Notre Dame's nose guard isn't a team cheerleader, but he gets his message across.
By Rachel Terlep
Posted on April 8, 2013 at 1:00 a.m.
| Updated on April 8, 2013 at 3:45 p.m.
NOTRE DAME — Throw Louis Nix a bone, and he’ll come back with gold.
To put it one way: If Charles Barkley had a smaller ego and was a 347-pound collegiate nose guard, he’d interact with the media the way Nix does.
When asked about skipping spring break to work out with teammates in Arizona, Nix quipped that vacations can wait for when he has money instead of having to “ball on a budget.”
When asked why he switched from No. 9 to No. 1, Nix shrugged: “I thought it’d be entertaining. Big guy, small number — smaller number. Never seen it before, so I thought, why not?”
When asked about his weight jumping 21 pounds from last season, Nix dismissed the topic by saying, “People ask about my weight, and I’d thrown some random numbers out there. Realistically, I’d love to play at 280, but I’ll take 340 any day.”
Nix is plenty vocal in front of the cameras, but he wouldn’t classify himself as the voice of Notre Dame’s defense on the field.
Instead of passing along encouragement or — as head coach Brian Kelly puts it — giving “Knute Rockne speeches,” the nose guard operates with a more “tough love” approach, getting in his teammates’ heads and daring them to prove him wrong.
“I’m not the guy on the sidelines that says, ‘Let’s go team!’” Nix said. “It’s ‘Suck this .... up and let’s beat their ass.’ That’s the type of guy I am. I’m not the nice one. I’m the one that says a lot of negative stuff just to get in someone’s head.”
Coaches knew Nix had to make leadership strides in 2013, but not in the same way Manti Te’o, Kapron Lewis-Moore or Harrison Smith did. For that brand of leadership, Kelly knows he can count on Bennett Jackson, Matthias Farley, Dan Fox or Carlo Calabrese.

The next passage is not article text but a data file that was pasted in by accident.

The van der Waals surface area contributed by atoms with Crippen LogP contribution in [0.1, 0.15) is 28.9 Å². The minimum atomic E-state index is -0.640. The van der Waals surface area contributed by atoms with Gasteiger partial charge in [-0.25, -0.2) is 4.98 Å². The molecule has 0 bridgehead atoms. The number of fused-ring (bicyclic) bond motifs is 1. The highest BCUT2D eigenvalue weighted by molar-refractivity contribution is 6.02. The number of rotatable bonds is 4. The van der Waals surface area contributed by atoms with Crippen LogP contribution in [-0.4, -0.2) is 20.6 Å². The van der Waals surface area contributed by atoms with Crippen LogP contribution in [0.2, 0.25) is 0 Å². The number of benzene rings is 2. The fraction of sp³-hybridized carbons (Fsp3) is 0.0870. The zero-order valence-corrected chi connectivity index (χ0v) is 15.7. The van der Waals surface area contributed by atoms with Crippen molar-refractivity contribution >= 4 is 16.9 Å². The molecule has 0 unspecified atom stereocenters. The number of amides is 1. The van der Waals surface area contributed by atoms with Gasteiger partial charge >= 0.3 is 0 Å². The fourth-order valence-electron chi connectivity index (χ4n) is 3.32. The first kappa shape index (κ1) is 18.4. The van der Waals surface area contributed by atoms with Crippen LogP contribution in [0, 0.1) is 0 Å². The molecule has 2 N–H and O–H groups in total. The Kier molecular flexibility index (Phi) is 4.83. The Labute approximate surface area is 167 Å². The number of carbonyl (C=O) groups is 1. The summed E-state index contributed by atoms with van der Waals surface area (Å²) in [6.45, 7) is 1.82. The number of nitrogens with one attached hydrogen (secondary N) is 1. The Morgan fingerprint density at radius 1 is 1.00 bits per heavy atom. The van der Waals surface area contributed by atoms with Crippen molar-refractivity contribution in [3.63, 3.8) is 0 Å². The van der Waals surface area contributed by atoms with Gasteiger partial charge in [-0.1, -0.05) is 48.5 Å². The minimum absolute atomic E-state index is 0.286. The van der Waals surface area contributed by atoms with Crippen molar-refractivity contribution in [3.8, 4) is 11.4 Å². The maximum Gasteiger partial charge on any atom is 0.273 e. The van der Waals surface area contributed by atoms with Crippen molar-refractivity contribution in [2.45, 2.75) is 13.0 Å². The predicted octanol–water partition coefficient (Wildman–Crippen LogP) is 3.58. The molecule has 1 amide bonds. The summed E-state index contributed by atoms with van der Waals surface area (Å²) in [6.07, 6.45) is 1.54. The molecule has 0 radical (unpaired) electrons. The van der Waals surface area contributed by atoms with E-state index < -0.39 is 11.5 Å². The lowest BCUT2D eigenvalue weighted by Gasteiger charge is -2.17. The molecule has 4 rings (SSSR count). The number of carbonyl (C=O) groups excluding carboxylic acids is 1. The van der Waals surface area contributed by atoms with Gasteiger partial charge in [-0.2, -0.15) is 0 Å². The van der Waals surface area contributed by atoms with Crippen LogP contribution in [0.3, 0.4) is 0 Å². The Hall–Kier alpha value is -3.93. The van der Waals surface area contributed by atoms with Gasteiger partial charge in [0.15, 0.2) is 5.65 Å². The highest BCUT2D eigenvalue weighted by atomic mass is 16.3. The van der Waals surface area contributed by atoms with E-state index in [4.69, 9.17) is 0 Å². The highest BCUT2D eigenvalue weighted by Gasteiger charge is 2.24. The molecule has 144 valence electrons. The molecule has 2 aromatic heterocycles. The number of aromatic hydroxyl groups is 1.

Nix has his own way of leading the team, and, according to defensive line coach Mike Elston, his teammates love him for it.
While Nix won’t take younger players under his wing in a traditional sense, he’ll banter with them and challenge them to play better. On the field, he might give his fellow linemen a rough time. In public, he’ll play them up, saying Sheldon Day has shaken off the initial shock of starting and is now stacking up head-to-head against Zack Martin and that backup lineman Tony Springmann is “versatile to no end.”
As Nix would say, “It’s the Louis Nix way.”
“He does his job, he comes to practice to get better, and he’s respected by his teammates because he’s a ferocious competitor,” Kelly said of his nose guard. “That’s what his teammates know about him, so they’re not looking to him for motivation. If you brought in Zack Martin right now, he would say, ‘I can count on that guy on Saturday.’ All the other stuff that goes on during the week and the chatter, let Louis be Louis. But they know on Saturday, he’s a ferocious competitor.”
Elston said that while Nix has improved on footwork and handwork, the soon-to-be-senior was already playing at a high level in 2012, pointing to Nix’s performance in the national championship game, combined with 50 season tackles (7.5 for a loss), two sacks and three quarterback hurries.
“I know being Louis Nix’s coach what I’m going to get from him on Saturday,” Elston said. “I’ve been a coach 14, 13 years now in Division I, (and) he’s one of the most ferocious competitors. Watch the Alabama game. He was competing on every single play. He’s a competitive young man who is trying to win the game.”
Despite the tough-love attitude, Nix does have a positive way of looking at January’s title loss to Alabama. Not only does he think he held his ground, but he thinks getting to the game shows tremendous growth from the team he was a part of as a freshman.
“We made a lot of progressions from where we were two, three years ago,” Nix said. “We were losing to Tulsa, now we’re losing to Alabama in the national championship game. I see things coming along. I’m not too worried about it, just keep pushing and making strides.”